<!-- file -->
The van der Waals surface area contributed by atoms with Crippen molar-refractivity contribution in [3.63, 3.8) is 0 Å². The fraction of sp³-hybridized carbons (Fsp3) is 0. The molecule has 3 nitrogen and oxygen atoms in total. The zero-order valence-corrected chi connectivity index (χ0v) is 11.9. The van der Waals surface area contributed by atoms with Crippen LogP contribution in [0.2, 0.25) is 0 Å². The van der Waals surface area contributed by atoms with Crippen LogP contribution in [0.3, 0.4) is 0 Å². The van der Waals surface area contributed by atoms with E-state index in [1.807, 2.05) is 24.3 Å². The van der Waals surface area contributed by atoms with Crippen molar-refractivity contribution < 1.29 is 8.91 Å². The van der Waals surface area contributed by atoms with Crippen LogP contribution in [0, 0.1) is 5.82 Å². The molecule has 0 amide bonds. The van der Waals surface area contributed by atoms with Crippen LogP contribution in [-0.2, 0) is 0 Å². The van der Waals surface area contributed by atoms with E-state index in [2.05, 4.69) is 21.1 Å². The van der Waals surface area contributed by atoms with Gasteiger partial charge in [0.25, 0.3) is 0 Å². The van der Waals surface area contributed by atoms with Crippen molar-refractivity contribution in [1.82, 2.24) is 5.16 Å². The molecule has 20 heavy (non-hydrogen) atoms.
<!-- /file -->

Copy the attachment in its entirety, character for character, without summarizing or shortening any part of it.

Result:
The van der Waals surface area contributed by atoms with Crippen molar-refractivity contribution in [3.63, 3.8) is 0 Å². The fraction of sp³-hybridized carbons (Fsp3) is 0. The molecule has 3 nitrogen and oxygen atoms in total. The zero-order valence-corrected chi connectivity index (χ0v) is 11.9. The van der Waals surface area contributed by atoms with Crippen LogP contribution in [0.2, 0.25) is 0 Å². The van der Waals surface area contributed by atoms with Crippen LogP contribution in [0.3, 0.4) is 0 Å². The van der Waals surface area contributed by atoms with E-state index in [1.807, 2.05) is 24.3 Å². The van der Waals surface area contributed by atoms with Crippen molar-refractivity contribution < 1.29 is 8.91 Å². The van der Waals surface area contributed by atoms with Crippen LogP contribution in [0, 0.1) is 5.82 Å². The molecule has 0 amide bonds. The van der Waals surface area contributed by atoms with Crippen LogP contribution in [-0.2, 0) is 0 Å². The van der Waals surface area contributed by atoms with E-state index in [2.05, 4.69) is 21.1 Å². The van der Waals surface area contributed by atoms with Gasteiger partial charge in [0.25, 0.3) is 0 Å². The van der Waals surface area contributed by atoms with Crippen molar-refractivity contribution in [1.82, 2.24) is 5.16 Å². The molecule has 20 heavy (non-hydrogen) atoms.